• Caiman says:

      I thought it was an excellent update of the Doom formula, only let down by the lack of enemies. I always thought it was odd that it was criticised so heavily for things like monster closets and basic “find the key” objectives when that’s exactly what characterised the originals so well. It was always a case of “something really nasty is going to happen when I pick up that object”, and the fun was dealing with it. Some might say the FPS has “moved on”, but when I look at most modern FPS games I really don’t think that’s a good thing.

    • SuperNashwanPower says:

      I loved it too. Have played it more times than I remember, even on Nightmare mode. Was one of my absolute favourite games and have always been totally dumbfounded by the negativity around it. That said, I had only just recently come back to gaming after years out, my previous experience being Amiga 500’s. I sort of went Half Life 1, Far Cry, Doom 3, Half Life 2 in quick succession. Ahhh themz were the days.

    • haradaya says:

      I enjoyed it for the same reason I enjoyed the first Dead Space. All alone exploring a dark spaceship/mining facility, the machinery still living despite being devoid of humans. I particularly liked when they gave the machines some background info on what they were for. It added to the atmosphere.

  4. Dowson says:

    I suppose someone pointed out the fact that removing the legitimate way to get the game would result in people just pirating it, and ending up giving Bethesda money for neither the BFG or original.

  5. Zanchito says:

    Good news. Nice to see some sense out there.

  6. thomashanauer says:

    I think this may be region restricted, as I’m from America and nor the US nor the BR site are showing any discount.

    • thomashanauer says:

      Altough when Alec says ‘discounted’ might just be a price drop.

      • El_Emmental says:

        It is a price drop, it went from $19.99 to $9.99 (19.99€ to 9.99€ in Europe tier 1), as you can see here:

        link to

        (see the “Price and sales chart” part)

        It’s a good thing if you want to grab a discounted license during a Steam sale later, now it will be $2.5€ (-75%), $1€ (-90%).

  7. mrmalodor says:

    Was it really so hard to just make the BFG edition mod-compatible?

    • GallonOfAlan says:

      Maybe not ‘hard’ – but there would be work involved, and why bother when they have one on the shelf they can just re-issue?

    • El_Emmental says:

      But then the modders would have to make their previously-working mods compatible with Doom 3 BFG (since they changed quite a few things in the code, “making compatible” isn’t an easy task that id could do for all mods).

      Then people would have to own both the original Doom 3 and the Doom 3 BFG Edition to play all mods with their latest versions, since some old mods won’t be updated, and some will have the chance to be “BFG fixed”.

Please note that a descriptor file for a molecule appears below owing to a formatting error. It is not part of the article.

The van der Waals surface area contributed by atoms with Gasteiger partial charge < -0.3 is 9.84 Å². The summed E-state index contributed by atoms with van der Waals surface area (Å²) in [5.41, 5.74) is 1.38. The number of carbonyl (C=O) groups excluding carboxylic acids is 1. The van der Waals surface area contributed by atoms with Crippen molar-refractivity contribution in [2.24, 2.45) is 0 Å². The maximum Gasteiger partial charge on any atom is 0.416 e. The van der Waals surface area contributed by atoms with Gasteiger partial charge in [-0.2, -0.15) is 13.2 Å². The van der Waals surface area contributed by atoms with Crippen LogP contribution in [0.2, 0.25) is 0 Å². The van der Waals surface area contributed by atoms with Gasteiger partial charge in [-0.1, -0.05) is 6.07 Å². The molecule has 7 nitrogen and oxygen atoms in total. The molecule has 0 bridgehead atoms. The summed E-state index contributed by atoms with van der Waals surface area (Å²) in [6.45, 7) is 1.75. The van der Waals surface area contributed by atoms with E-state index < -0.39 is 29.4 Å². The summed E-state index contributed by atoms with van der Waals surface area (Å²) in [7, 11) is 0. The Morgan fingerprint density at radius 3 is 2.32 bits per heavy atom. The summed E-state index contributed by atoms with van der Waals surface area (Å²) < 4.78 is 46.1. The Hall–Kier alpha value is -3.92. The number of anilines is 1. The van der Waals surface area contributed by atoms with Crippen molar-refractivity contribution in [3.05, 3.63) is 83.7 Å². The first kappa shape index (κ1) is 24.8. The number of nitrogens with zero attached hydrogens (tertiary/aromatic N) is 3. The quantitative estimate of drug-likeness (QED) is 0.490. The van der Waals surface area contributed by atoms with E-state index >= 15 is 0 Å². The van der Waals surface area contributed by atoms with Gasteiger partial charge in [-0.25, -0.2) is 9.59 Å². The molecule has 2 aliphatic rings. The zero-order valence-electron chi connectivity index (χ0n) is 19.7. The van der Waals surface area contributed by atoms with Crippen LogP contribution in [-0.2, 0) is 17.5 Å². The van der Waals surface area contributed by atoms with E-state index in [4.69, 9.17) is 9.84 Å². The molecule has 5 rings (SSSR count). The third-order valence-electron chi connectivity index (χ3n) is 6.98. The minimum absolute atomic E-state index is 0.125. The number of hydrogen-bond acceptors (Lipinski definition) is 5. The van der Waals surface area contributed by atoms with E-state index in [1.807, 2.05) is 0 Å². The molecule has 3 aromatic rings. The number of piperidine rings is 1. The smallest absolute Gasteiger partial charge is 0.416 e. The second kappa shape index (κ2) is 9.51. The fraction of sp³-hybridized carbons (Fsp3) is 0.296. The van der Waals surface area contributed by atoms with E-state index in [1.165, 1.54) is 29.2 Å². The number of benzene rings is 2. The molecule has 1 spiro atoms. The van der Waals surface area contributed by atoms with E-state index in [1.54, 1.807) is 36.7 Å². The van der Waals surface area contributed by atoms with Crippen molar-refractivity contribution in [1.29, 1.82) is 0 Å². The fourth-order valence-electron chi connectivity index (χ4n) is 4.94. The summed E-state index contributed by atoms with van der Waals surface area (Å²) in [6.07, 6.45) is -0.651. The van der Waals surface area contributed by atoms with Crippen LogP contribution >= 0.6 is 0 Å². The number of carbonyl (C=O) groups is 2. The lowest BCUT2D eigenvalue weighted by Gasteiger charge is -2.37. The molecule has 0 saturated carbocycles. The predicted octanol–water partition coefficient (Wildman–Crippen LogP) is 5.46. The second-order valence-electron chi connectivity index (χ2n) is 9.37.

Then modders would have to update both versions, to make sure everyone can play their mod.

      Then multiplayer mods would face some serious issues with a divided community (or serious technical challenges to make the two Doom 3 run on the same server).

  8. BrendanJB says:

    I must be one of the few people who really enjoyed Doom 3; and the fact that you had to switch between your weapon and a flashlight. It didn’t really feel like a Doom game, but I liked that game quite a bit. Not sure if I’ll give the BFG version a shot or not. Maybe if the price is right.

  9. Squishpoke says:

    What I never understood was why a lot of people were unimpressed with Doom 3, and then several years later Dead Space came out to much praise. Dead Space is almost a straight-up copy of Doom 3 in some respects.

  10. derbefrier says:

    Hey that reminds me, I need to give this dark mod thing a go. At least now I don’t have to pirate it. Would be fun to go back through doom 3 again too.

  11. Cytrom says:

    Thats nice… on a completely unrelated note, can we have GTA Vice City back too?

    • mrmalodor says:

      And Ghost Busters. They removed it just days before I decided to buy it.

      • buzzmong says:

        You’re not really missing anything with Ghostbusters. Some neat concepts and some lovely art assets and level design, but gameplay was a bit lacking and near the end there isn’t a ramp up in difficulty per se, just a number of walls you end up butting your head against and relying on luck to get past.

        • SkittleDiddler says:

          You’re spot on detailing the technical shortcomings of the game, but it has enough charm to carry itself through. I really liked the art style too.

  12. DickSocrates says:

    Every time I think “hmmm, perhaps I should try Doom 3 again” I just think of Brutal Doom or Quake 1. There’s just no reason to play it. It did do some atmospheric stuff really well and it does have a distinct feel about it, but the game itself is p-poor.

  13. Cooper says:

    I still prefer Quake 4

    • LionsPhil says:

      Yeah. I actually quite liked 4.

      It particularly impressed me that all the guns still felt punchy and useful toward the end; having the superweapons didn’t stop the workaday assault rifle being used, and not just due to ammo shortages.

  14. Inimitable says:

    The Dark Mod isn’t a re-creation of Thief!

    It’s also working towards becoming a completely standalone product, so hopefully Doom3 won’t be needed for too much longer. :)

  15. SuperNashwanPower says:

    That monster looks like its made of rock.
    Somewhere in the background, a man is reading The Times. A quality paper.
    And there’s a shotgun.